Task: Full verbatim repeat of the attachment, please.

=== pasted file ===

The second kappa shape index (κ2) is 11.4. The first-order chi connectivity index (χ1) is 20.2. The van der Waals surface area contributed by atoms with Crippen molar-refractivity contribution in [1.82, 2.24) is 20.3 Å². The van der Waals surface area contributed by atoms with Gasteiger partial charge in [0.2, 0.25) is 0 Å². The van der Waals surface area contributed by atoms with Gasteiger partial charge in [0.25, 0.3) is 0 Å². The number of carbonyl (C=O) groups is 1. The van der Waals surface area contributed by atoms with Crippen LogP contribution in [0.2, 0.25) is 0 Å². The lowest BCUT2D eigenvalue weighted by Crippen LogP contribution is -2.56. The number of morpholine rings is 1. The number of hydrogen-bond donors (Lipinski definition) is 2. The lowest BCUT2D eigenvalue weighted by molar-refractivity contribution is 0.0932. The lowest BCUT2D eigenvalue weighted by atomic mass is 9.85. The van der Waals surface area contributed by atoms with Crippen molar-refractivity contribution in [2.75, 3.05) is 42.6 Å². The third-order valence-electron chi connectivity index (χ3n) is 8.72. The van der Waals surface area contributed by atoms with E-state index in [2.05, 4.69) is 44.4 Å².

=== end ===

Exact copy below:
The second kappa shape index (κ2) is 11.4. The first-order chi connectivity index (χ1) is 20.2. The van der Waals surface area contributed by atoms with Crippen molar-refractivity contribution in [1.82, 2.24) is 20.3 Å². The van der Waals surface area contributed by atoms with Gasteiger partial charge in [0.2, 0.25) is 0 Å². The van der Waals surface area contributed by atoms with Gasteiger partial charge in [0.25, 0.3) is 0 Å². The number of carbonyl (C=O) groups is 1. The van der Waals surface area contributed by atoms with Crippen LogP contribution in [0.2, 0.25) is 0 Å². The lowest BCUT2D eigenvalue weighted by Crippen LogP contribution is -2.56. The number of morpholine rings is 1. The number of hydrogen-bond donors (Lipinski definition) is 2. The lowest BCUT2D eigenvalue weighted by molar-refractivity contribution is 0.0932. The lowest BCUT2D eigenvalue weighted by atomic mass is 9.85. The van der Waals surface area contributed by atoms with Crippen molar-refractivity contribution in [2.75, 3.05) is 42.6 Å². The third-order valence-electron chi connectivity index (χ3n) is 8.72. The van der Waals surface area contributed by atoms with E-state index in [2.05, 4.69) is 44.4 Å².